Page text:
News24 Wire
Wire Service
3 minute read
27 Sep 2019
9:14 pm

City of Cape Town seeks interim N2 Express bus operator amid contract dispute

News24 Wire

'It is of utmost importance that we get the N2 Express buses back on the road as soon as possible,' Transport MMC Felicity Purchase said.

Commuters from Khayelitsha to Cape Town say the suspension of the N2 Express service has left them out of pocket. Photo: Ashraf Hendricks

Commuters who use Cape Town’s MyCiTi N2 Express will have to wait until at least December after the municipality announced this week that it would be putting out a request for quotations for an interim service provider to run the stalled route.

The N2 Express service has not been operating for several weeks due to an unresolved contractual problem between the City and the shareholders of the route, which includes two taxi associations and the Golden Arrow Bus Service (GABS).

This Saturday, the City is expected to advertise a request for quotations, inviting vehicle-operating companies to submit bids to run the service between Mitchells Plain and Khayelitsha, and the Cape Town CBD for an interim period.

The successful bidder will operate the four N2 Express routes until a permanent vehicle-operating company is appointed for five years.

“It is of utmost importance that we get the N2 Express buses back on the road as soon as possible,” Transport MMC Felicity Purchase said in a statement on Thursday.

If all goes well, the interim operator will be appointed by the end of November and services will resume in December.

The City will also start the process of appointing an operator for the route for five years.

“I’m terribly disappointed that the shareholders of the N2 Express Company – namely Codeta (Cape Organisation for the Democratic Taxi Association), Route 6 Taxi Association, and the Golden Arrow Bus Service – failed to reach an internal agreement on the way forward,” said Purchase.

She said GABS and Route 6 Taxi Association confirmed in writing that they were willing to resume the service, but Codeta wanted a new arrangement and the City could not wait any longer.

The City had set Saturday, September 28, as the deadline for a solution.

However, Codeta has accused the City of jumping the gun, saying the deadline to solve the problem was Saturday – the same day the request for quotations for an interim operator would be advertised.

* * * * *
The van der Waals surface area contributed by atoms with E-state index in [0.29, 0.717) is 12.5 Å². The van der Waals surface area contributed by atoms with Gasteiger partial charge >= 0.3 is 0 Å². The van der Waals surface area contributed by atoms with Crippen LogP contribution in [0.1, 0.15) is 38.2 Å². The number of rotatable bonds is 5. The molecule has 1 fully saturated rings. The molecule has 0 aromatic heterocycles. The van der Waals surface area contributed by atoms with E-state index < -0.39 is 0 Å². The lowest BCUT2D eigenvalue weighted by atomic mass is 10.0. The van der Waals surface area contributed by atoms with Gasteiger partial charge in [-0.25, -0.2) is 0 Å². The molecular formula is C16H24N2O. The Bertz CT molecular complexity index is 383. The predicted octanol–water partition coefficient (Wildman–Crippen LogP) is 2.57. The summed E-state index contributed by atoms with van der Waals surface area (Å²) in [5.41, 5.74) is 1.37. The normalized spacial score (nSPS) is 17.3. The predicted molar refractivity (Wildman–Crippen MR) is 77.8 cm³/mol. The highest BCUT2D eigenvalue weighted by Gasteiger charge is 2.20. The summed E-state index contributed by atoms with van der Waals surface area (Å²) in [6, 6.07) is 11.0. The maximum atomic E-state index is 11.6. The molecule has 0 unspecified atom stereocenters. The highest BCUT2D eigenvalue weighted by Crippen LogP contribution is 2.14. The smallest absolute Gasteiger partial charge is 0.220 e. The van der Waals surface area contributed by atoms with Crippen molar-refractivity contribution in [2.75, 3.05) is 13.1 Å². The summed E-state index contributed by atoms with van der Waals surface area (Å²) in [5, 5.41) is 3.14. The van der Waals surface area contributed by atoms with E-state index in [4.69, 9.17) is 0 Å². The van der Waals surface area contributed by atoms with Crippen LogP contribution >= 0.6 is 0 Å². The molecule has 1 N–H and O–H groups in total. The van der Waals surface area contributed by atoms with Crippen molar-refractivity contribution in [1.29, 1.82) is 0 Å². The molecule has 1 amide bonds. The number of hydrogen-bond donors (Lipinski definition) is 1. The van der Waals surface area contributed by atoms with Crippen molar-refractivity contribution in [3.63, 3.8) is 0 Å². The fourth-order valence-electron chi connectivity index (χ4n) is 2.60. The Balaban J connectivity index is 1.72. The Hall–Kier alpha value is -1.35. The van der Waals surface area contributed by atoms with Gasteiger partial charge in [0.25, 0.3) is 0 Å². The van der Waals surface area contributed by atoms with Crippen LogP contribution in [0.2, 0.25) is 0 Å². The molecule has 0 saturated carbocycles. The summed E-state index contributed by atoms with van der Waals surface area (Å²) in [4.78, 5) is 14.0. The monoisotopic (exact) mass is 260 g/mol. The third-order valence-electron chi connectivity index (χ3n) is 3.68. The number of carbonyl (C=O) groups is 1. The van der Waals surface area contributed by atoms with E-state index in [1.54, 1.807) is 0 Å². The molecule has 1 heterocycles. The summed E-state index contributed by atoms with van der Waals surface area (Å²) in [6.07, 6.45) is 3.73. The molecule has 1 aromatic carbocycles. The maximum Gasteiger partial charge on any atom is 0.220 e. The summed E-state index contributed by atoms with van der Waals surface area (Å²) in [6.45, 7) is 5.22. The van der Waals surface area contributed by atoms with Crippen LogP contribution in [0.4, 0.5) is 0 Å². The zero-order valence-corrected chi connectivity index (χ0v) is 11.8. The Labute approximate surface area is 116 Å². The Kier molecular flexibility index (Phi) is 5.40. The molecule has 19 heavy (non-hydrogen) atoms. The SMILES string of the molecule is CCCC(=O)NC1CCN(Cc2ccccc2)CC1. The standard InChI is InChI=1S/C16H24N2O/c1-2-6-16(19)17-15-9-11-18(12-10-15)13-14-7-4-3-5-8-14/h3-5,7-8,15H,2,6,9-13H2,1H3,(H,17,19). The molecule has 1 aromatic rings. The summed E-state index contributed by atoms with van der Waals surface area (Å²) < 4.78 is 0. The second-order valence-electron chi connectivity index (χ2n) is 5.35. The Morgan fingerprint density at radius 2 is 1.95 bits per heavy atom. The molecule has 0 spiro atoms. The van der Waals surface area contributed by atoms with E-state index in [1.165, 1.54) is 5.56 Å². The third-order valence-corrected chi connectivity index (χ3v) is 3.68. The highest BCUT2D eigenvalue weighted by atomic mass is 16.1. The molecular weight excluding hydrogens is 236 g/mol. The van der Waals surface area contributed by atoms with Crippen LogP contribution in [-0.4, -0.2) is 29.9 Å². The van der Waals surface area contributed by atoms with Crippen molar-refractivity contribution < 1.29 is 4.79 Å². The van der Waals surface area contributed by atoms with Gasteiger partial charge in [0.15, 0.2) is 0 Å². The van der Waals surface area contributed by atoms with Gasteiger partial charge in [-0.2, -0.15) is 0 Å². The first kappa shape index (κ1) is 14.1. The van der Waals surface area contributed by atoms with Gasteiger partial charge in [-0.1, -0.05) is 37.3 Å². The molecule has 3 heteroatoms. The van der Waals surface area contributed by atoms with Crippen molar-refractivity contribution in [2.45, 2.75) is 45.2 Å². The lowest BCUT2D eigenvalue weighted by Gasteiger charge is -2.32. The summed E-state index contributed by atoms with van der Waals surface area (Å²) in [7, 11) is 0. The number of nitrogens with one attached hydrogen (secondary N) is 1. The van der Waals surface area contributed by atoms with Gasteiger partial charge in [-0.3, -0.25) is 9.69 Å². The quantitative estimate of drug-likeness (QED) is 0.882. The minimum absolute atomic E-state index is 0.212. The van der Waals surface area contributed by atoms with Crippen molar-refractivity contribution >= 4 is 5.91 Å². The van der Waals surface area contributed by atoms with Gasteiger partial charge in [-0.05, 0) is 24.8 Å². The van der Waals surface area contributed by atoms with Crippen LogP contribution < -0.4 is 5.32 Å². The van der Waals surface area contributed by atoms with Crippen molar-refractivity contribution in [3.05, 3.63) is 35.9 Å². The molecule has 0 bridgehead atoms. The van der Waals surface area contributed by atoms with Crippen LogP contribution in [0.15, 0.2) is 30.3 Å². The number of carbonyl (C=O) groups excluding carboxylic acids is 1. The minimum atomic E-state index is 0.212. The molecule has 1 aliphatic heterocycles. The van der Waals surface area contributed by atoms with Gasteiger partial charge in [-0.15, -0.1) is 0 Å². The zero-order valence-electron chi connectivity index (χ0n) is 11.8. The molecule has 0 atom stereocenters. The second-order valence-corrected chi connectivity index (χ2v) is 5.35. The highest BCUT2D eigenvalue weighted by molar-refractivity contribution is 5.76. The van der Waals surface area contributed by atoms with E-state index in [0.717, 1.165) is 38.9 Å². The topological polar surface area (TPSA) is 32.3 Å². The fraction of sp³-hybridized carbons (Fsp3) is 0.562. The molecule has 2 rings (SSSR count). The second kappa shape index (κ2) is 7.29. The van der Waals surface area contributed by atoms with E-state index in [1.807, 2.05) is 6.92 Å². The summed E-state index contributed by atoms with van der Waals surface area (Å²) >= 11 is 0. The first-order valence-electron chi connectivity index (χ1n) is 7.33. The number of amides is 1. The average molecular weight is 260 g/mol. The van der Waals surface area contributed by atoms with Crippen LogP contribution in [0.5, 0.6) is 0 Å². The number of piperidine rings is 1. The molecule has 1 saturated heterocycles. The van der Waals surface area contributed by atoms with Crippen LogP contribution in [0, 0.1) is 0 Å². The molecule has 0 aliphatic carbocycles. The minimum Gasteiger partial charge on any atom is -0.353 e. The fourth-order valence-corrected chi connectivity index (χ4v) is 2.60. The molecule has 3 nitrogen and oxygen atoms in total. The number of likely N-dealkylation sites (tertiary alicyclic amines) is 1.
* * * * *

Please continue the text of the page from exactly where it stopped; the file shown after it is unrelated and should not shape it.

In a statement, Codeta said it was being made out to be the bad guy in the situation.

It said that it had raised concerns about alleged irregularities which it said had been brought to the attention of the police.

“Ms Purchase has once more taken to the media with an ill-conceived statement regarding the resumption of the N2 Express service and to villainise Codeta for what she termed effectively scuppering the joint venture,” Codeta said.

Codeta said, in their view, Purchase was mischaracterising the nature of the problems which resulted in the suspension of the N2 Express service.

“The City, the mayor, parties from the National Department of Transport and [Transport] MEC [Bongani] Madikizela alike have publicly acknowledged the irregularities which persisted under the N2 Express contract, and yet the City as the transport authority seeks to perpetuate the same irregularities over another interim term,” said Codeta.

It said the impasse was not a “petty squabble” but involved serious issues which have been raised since 2017.

Codeta said negotiations with the national Department of Transport were ongoing and that proposed nominations for caretakers were submitted to the department on Friday.

It also felt that various departments involved in the impasse were “misaligned”.

As far as Codeta was concerned, the process with the national government was carrying on and they do not understand where Purchase got the authority to issue the notice for a request for proposals.

Codeta also felt that taxi operators who were supposed to be empowered by the MyCiTi project were being pushed out.

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